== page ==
University Of Tasmania
whole_ChaseElysiaRenee2011_thesis.pdf (5.28 MB)

The subjective experience of drought : a study in rural Tasmania

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posted on 2023-05-26, 22:30 authored by Chase, ER
If climate change occurs as predicted, forecasts suggest more frequent and prolonged droughts in Australia. Farming populations, responsible for the supply of fresh food to the greater population, are often worst hit when these weather events occur. The current study looks at the construction and interpretation of drought and climate change in farmers through the midlands of Tasmania. A mixed method approach was used in the current study and a phenomenological scientific reduction to analyse the stories of 13 farmers. Six major themes emerged from the data including preparedness, positivity, social connectedness, reflective practice, perseverance and solastalgia. Preparedness relates to awareness of problem areas in drought and the preparation for these. Positivity covers aspects of experience relating to the living of life well and social connectedness relates to the role of and connection to other people and to the community more generally. Reflective practice relates to the learning from experience captured by ongoing assessments of the situation, application of skills and knowledge, and the development of new skills and knowledge where necessary in the face of drought. Perseverance involves sustained effort and little reward and tolerance of unpredictability and uncertainty and solastalgia is an experiential theme related to the noticing and response to change through drought and over time. Although distress is evident in the stories of farmers in the current study, emergent themes highlight a sense of strength, community, resilience and perseverance through drought.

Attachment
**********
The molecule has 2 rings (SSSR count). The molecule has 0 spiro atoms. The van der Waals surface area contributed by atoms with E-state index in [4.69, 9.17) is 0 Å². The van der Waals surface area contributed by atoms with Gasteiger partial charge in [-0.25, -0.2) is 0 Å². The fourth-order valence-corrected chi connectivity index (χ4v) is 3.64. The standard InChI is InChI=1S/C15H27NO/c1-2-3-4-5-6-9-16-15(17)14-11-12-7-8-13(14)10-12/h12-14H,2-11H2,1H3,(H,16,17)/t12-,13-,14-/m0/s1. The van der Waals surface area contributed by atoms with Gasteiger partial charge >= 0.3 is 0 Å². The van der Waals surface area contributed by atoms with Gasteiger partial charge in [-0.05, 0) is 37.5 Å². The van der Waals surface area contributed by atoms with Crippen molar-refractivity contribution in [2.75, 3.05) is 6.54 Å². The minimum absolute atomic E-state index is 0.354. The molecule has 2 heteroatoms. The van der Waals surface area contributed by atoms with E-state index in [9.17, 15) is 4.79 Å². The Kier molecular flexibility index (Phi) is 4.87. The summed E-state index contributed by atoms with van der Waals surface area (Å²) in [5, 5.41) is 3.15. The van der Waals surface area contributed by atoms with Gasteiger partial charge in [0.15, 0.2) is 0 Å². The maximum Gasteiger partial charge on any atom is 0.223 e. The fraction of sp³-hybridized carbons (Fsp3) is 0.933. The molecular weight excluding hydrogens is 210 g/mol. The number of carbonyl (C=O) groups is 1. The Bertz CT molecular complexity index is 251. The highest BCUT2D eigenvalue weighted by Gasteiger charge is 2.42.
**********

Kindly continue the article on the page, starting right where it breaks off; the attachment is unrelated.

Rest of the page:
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Copyright 2011 the Author - The University is continuing to endeavour to trace the copyright owner(s) and in the meantime this item has been reproduced here in good faith. We would be pleased to hear from the copyright owner(s). Thesis (MPsych(Clin))--University of Tasmania, 2011. Includes bibliographical references

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